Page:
Thursday, May 28, 2015
Music Business/Law Tips - "Freedom to Remix?"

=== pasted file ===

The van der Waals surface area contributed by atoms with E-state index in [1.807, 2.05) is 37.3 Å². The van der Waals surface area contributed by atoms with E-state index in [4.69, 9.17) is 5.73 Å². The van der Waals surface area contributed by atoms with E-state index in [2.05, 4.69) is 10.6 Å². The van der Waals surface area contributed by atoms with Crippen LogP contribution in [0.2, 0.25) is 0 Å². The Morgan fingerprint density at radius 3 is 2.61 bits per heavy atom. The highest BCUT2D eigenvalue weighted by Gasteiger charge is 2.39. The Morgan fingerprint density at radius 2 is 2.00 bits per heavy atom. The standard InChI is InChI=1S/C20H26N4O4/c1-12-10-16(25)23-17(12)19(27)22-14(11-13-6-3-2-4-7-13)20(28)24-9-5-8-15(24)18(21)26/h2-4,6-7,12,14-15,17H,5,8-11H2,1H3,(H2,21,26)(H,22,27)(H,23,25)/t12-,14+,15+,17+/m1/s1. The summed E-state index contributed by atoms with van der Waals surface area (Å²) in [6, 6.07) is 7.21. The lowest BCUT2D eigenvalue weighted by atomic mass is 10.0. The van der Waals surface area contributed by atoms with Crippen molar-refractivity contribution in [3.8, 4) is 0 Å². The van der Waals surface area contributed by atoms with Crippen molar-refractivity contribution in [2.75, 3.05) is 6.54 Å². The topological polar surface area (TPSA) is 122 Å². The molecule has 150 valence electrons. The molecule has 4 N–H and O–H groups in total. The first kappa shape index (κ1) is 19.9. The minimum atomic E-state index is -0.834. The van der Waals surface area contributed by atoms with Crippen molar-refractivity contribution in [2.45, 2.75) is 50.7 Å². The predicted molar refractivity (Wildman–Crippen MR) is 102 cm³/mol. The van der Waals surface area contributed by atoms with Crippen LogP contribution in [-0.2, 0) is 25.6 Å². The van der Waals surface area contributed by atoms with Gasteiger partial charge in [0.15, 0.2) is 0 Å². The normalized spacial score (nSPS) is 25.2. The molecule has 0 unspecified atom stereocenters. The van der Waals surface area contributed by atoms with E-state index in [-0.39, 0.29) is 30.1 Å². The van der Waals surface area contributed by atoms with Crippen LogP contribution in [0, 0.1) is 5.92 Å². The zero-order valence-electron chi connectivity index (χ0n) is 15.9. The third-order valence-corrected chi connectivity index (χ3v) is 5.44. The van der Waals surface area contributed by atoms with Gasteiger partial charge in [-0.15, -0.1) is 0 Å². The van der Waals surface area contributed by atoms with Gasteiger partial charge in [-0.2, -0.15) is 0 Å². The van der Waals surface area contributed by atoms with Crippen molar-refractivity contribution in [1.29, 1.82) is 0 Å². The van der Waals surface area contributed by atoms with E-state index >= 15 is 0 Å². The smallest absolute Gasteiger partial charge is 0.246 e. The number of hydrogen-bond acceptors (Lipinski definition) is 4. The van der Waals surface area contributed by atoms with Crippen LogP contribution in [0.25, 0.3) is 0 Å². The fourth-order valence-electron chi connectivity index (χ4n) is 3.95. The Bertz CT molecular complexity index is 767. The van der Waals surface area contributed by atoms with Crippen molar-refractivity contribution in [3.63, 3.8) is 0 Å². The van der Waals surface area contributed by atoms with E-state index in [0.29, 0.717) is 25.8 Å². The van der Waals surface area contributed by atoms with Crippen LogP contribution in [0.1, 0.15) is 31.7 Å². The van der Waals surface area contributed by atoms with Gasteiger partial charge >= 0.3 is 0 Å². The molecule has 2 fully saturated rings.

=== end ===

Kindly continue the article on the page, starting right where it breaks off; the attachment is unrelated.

Last year there was a brouhaha in the US Department of Commerce when it raised the issue of the creation of a compulsory license for derivative works, including remixes, mash-ups and sampling. Essentially, this would mean that anyone could do a remix of a famous song without obtaining the permission of the copyright owner. A similar concept already exists under Copyright Law which allows for a compulsory mechanical license to re-record (i.e., "cover") a song, so long as the cover maintains the fundamental character of the original work. However, a remix can substantially change a song, so most copyright owners want to maintain the right to approve as otherwise it could dilute the artist's and his/her music's brand. For most artists, approval over the use and change of their works is a big deal, and licensing is normally subject to a negotiation on such things as scope of the change, how will it be exploited, fees, royalties, a piece of the copyright in the derivative work, etc. Some artists like The Eagles and Lou Reed historically never approve any uses of their works. Others are fine with it. It's important to note that for some works there is already a Creative Commons right attached which does allow for anyone to remix, mash-up or sample a song. It remains to be seen if this issue will rear its head again in the halls of congress anytime soon as it was under review in committee - things move slowly in Washington. Stay tuned. Ben McLane Esq benmclane.com